Now, that's slow travel! We have finally completed one of our long-term walking projects: from Dan's parents' old house in Finchley to their holiday let in Old Hunstanton.
After finishing my River Rother walk, I had a few days at home before we headed up to Norfolk for a week. We planned to walk four or five days to complete our "every now and then" walking project between London and the north Norfollk coast. The weather was hot at first - too hot to walk on a couple of days, so I ended up going to the beach and swimming in the sea for hours instead! And then, of course, the day we finished was grey and rainy.
I'll pop a few more photos down the bottom of this post, but I thought this would be a good moment to look back over the whole walk - which we started back in 2011, when we'd just moved to London from Australia. We didn't get back to it for a few years after that, but we've been fairly consistent in doing a section since 2015.
Possibly early November 2011. Finchley to High Barnet.
November 2011. High Barnet to Cuffley.
December 2011. Cuffley to Hertford; Hertford to Green Tye; Green Tye to Bishop's Stortford.
October 2015. Bishop's Stortford to Great Chesterford over two days (wild camping overnight). Read a snippet about this leg under "Other adventures" in this post.
October 2016. Great Chesterford to Cambridge; Cambridge to Ely. Read more in a previous blog post, Rivers and Roman roads: An autumn walk in Cambridgeshire.
August 2017. Ely to Littleport.
August 2018. Littleport to Downham Market; Downham Market to King's Lynn; King's Lynn to Little Massingham; Little Massingham to Old Hunstanton.
Some of our other long-term walking projects and incomplete paths include the Grand Union Canal, the Thames Path and the Ridgeway (which we also completed this summer - more to come). A friend recently asked us if this was a common thing to do . . . so, is it? Do you have any walking projects on the go?
Epic post ahoy! (But it's mostly photos - and tweets with photos - so don't be alarmed.) Over summer, we went on a road trip, visited a bunch of National Trust properties, camped a lot, saw several lovely friends and subsisted almost entirely on scones, pizza and instant noodles. It was a pretty great holiday, even if we got the best version of British Summer (i.e. rain) most days.
We recently bought ourselves life memberships of the National Trust (thanks to M&A for the gift). The National Trust owns a whole range of places, from castles and stately homes to countryside and coast, interesting historic houses, follies and factories. Most of these places are open to the public, the larger ones have cafés or restaurants, members get free entry and (usually) free parking. We decided that visiting a National Trust place every day would be a good way of exploring the country during our summer hols. Spoilers: we were right. Herewith, a bit about our trip (places marked with an * are not National Trust).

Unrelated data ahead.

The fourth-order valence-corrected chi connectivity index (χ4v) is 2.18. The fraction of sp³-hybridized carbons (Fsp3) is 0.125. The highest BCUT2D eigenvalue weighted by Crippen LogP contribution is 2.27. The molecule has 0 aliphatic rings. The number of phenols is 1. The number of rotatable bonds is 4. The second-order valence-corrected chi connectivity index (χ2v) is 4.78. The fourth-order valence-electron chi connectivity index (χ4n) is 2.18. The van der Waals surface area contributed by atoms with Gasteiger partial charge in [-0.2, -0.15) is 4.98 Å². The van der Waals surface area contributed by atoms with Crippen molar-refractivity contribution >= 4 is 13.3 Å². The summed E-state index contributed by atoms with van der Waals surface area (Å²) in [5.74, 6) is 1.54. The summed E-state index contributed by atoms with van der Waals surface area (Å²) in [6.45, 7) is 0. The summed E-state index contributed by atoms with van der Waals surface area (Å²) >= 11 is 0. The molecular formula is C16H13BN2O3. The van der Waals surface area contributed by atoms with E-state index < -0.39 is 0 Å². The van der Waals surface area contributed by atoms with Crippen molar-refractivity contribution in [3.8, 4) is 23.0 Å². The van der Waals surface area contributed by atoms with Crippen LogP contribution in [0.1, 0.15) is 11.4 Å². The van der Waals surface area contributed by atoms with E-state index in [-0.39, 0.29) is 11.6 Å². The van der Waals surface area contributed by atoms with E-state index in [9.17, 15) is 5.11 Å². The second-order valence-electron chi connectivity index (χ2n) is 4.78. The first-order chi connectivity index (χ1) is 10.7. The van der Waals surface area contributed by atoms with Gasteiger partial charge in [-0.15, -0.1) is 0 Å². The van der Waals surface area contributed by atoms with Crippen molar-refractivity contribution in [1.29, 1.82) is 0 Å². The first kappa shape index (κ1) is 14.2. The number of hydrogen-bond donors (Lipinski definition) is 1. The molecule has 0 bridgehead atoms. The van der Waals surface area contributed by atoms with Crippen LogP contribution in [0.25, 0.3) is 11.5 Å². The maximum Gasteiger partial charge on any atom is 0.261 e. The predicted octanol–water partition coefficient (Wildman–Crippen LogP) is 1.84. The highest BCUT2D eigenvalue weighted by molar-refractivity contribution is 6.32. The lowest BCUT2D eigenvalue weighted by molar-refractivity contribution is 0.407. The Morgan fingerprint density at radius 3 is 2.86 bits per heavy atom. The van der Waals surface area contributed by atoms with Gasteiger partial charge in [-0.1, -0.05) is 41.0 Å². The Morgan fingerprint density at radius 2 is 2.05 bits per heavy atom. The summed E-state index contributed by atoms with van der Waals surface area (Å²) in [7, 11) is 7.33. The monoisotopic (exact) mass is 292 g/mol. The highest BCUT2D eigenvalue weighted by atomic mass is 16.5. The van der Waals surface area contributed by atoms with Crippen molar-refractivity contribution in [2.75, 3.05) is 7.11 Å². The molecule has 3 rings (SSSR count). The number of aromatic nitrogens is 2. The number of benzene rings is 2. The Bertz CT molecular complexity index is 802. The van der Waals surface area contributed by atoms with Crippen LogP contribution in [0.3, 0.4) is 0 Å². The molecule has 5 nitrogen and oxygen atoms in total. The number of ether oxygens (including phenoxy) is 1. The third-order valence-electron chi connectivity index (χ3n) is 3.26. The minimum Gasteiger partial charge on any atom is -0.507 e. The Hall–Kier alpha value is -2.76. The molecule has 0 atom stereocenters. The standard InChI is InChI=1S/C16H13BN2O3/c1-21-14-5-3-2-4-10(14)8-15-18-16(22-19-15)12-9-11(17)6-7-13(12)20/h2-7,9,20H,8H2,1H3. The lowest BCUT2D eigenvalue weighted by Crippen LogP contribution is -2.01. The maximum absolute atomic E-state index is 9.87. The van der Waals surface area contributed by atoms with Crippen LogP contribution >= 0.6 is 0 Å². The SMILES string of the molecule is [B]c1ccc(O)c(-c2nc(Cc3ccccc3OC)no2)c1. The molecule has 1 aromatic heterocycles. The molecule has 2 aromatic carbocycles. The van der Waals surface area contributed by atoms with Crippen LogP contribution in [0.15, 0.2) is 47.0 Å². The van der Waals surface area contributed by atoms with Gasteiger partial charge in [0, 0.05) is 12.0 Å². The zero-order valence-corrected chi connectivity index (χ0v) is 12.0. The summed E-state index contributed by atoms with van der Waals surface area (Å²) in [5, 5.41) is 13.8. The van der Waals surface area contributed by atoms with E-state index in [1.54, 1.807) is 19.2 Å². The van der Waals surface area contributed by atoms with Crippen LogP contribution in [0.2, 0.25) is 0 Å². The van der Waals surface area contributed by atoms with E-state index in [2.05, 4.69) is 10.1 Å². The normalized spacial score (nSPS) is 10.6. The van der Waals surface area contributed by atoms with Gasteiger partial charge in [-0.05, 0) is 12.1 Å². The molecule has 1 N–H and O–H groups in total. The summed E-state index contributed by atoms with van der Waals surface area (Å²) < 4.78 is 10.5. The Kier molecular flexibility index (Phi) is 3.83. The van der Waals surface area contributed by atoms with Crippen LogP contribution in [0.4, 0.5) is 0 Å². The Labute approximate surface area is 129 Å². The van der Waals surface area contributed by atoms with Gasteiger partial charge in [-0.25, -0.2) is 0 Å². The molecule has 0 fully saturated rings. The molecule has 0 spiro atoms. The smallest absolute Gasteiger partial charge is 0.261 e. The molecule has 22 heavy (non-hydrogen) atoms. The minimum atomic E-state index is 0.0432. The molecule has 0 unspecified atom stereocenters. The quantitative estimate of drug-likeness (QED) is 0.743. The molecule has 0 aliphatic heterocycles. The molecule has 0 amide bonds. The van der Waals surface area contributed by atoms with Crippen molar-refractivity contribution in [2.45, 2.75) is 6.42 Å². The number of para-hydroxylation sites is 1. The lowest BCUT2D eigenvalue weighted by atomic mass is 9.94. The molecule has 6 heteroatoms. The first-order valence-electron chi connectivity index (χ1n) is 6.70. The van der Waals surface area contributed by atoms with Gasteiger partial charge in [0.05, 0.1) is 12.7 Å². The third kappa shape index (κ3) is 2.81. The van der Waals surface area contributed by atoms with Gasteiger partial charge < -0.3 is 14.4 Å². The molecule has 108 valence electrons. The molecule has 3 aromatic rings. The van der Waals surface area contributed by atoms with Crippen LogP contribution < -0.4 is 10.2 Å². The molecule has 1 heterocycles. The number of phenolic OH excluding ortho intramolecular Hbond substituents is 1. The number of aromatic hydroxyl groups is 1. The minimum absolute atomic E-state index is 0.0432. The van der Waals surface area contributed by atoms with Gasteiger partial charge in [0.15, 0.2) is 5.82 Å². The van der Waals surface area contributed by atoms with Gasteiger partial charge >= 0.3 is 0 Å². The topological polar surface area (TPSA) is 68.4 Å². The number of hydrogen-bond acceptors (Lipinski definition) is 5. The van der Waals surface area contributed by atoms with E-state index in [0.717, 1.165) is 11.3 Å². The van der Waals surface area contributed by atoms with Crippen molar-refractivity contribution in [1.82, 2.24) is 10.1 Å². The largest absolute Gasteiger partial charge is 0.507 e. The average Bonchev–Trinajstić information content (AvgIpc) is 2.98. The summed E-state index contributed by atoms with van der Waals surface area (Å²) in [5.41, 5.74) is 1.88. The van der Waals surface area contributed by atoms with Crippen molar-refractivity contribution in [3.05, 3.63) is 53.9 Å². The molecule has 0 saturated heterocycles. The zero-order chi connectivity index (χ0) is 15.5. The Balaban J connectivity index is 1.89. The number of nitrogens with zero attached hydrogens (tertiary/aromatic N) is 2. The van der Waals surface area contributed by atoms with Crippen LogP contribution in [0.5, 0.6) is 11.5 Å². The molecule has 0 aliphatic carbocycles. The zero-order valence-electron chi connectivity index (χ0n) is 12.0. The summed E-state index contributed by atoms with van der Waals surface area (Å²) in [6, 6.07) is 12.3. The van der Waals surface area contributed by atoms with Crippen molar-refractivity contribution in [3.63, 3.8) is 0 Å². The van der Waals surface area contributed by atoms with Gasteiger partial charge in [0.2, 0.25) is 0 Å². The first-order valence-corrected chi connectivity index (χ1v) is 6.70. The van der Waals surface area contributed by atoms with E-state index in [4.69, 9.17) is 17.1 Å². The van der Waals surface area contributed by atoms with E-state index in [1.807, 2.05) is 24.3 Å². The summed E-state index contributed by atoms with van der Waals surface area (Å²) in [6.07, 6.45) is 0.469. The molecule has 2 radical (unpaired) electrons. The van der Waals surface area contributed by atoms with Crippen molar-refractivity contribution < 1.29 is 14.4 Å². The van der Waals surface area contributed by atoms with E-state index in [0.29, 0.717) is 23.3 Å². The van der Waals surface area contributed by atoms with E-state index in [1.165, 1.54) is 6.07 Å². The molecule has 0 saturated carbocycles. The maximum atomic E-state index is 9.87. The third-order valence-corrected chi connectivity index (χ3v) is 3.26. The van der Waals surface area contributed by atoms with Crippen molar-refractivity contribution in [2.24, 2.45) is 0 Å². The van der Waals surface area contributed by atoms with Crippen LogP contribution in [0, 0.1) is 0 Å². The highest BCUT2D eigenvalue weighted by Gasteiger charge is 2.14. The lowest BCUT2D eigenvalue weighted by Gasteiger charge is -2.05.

I always find it funny that English road signs will sometimes point to "The NORTH" or "The WEST" or "The SOUTH" (I don't think I've seen one to "The EAST" before - do they exist?). I don't know what the technical definition of those areas are, but I'm going to divide this post according to them anyway. Essentially, we started in Sussex and did a clockwise loop around England, albeit skipping some major parts and adding a short visit to Wales (and an even shorter, minutes-long trip to Scotland). We didn't visit many NT places close to home, because we'll go to them on weekends and short breaks . . .
Day 1: Barcombe Mills*, Ditchling Beacon, Devil's Dyke, Saddlescombe Farm
Our travels started off with a visit to Barcombe Mills for a walk. Then we headed along the line of the South Downs (Ditchling Beacon and Devil's Dyke) with sunshine and wind and forecasts of storms. Unfortunately, we couldn't stay where we planned on the first night due to a family illness, so we stopped off at a camping field - literally, we couldn't even find the loo! - at Saddlescombe Farm.
Day 2: Worthing Beach*, Mottisfont
The rain didn't let up, so we packed up the tent in the wet (not fun, as it was the first time we'd used this tent since last summer, so we were out of practice) and trundled off over the South Downs to Worthing Beach for breakfast (or morning tea, maybe). I picked a bit of sea kale while we were there, to add to our instant noodles later on. Our National Trust property of the day was Mottisfont, where we arrived just in time for the mediaeval history walking tour. Then it was off to our peaceful, if rather poorly signposted, campsite for the evening.
Day 3: Pepperbox Hill, Myncen Farm*, Hardy's Cottage, Max Gate, Loughwood Baptist Meeting House
We woke to a glorious sunrise and popped out of the tent to pick blackberries for breakfast (probably the best breakfast of our holiday, TBH, see ingredients in the tweet below). We set off across the counties of the south coast, stopping at Pepperbox Hill, following a sign to cider and arriving at Hardy's Cottage near Dorchester just as the rain set in. I've never been a huge Thomas Hardy fan, probably because I read Tess of the D'Urbervilles when I was too young to realise it was a condemnation of societal values and couldn't understand why someone would write something so horrible, let alone why people would choose to read it. However, both the cottage and Max Gate down the road were really interesting spots to find out more about domestic and social life of the period. Did you know people used tea leaves (after brewing them) to polish/stain their wooden floors? We called in at Loughwood Baptist Meeting House before heading to Exmouth.